Santander’s Flexible ISA, for example, pays a competitive 3.30% annual interest tax-free on a minimum investment of £1.The account guarantees to track 2.80% above the Bank of England base rate for 12 months, so you may want to move your money after this.

Transfers from other ISAs are not allowed.

Similarly, Barclays Golden ISA Issue 3 pays 3.25% annual interest on a minimum investment of £1. This rate includes a 1% bonus for the first year. If you don’t have a Barclays current account, you will need to apply for the ISA at a branch. This account also doesn’t accept transfers, but if you do want to move money across from elsewhere, the Nationwide e-ISA accepts transfers and pays 3.10%, which includes a 1.35% bonus until the end of August next year.  You have to open a card account with Nationwide before applying for the e-ISA.

Fixed rate savings

After ISAs, fixed rate savings accounts offer some of the best returns currently available. On Monday 18 April, Yorkshire Building Society is launching a new two-year fixed rate bond paying 3.95% interest before tax. The account can be opened with a minimum investment of £1,000 and the maximum amount you can invest is £2 million. No withdrawals are permitted during the two-year fixed rate term.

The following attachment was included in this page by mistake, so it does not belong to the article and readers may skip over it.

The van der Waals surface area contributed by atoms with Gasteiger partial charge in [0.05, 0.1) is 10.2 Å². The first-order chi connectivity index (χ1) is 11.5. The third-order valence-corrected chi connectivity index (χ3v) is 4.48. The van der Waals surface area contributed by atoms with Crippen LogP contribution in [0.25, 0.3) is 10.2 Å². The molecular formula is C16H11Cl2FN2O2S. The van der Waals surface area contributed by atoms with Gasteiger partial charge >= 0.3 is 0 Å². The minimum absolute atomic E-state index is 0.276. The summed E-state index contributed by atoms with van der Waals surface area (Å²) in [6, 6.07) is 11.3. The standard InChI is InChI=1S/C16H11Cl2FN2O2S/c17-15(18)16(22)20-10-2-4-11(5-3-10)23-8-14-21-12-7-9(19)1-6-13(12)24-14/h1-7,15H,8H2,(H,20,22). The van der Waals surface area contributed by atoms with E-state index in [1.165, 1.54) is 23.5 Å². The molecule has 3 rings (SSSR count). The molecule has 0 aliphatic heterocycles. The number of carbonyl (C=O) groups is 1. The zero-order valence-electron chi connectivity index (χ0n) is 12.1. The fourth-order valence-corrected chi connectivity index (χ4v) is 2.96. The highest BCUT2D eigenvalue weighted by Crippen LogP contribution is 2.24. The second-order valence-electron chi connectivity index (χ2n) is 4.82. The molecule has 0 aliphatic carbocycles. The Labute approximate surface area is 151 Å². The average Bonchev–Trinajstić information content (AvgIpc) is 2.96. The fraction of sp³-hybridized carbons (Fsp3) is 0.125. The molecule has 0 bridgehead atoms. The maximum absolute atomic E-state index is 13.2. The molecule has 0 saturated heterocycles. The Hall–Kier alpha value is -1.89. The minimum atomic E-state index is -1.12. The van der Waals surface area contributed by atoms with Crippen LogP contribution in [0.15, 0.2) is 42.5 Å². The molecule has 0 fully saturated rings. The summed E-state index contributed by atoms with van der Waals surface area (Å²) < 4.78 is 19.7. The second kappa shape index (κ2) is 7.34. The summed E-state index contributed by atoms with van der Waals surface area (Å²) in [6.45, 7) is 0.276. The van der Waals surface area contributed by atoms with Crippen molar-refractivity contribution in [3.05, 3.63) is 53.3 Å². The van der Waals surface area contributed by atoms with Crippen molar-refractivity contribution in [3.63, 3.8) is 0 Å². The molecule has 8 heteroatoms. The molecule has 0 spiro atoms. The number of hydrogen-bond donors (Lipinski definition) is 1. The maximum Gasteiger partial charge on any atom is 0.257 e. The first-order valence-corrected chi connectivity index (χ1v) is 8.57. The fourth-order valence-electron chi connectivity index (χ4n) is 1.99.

Other competitive two-year fixed rate bonds include Birmingham Midshires’ Two Year Internet Fixed Rate bond, which pays 3.85% on a minimum investment of £1, and the Sainsbury’s Finance Two Year Fixed Rate Saver account, which pays the same rate but on a minimum investment of £5,000.

Best three year bonds include Saga’s Three Year Internet Fixed Rate Savings account, which pays 4.20% on a minimum investment of £1, but is only available to UK residents aged 50 and over, and Birmingham Midshires’ new Three Year Fixed Rate Bond paying 4.10% on a minimum investment of £1.

Sainsbury’s Finance Three Year Fixed Rate Saver account pays 4.05% on deposits of £5,000 or more, and Halifax’s Three Year Fixed Rate Web Saver account pays the same rate on a minimum investment of £500, but you must first apply for the Halifax Web Saver variable account.

The best fixed rates are available to those who can afford to lock up their money for five years. Bear in mind however, that while these rates are very attractive now, if interest rates rise sharply over the next few years, they may not seem quite so appealing a couple of years down the line.

Birmingham Midshires has just launched a new Five Year Fixed Rate bond paying a market-leading 5.05% on a minimum investment of £1. Similarly, the AA is offering 5.00% annual interest on its Internet Five Year Fixed Rate Savings Account, which can be opened with a minimum investment of £1. Saga pays 4.65% on its Five Year Internet Fixed Rate Savings Account, but only to savers aged 50 and over. This account can again be opened with a minimum investment of £1.

Please note: Any rates or deals mentioned in this article were available at the time of writing. Click on a highlighted product and apply direct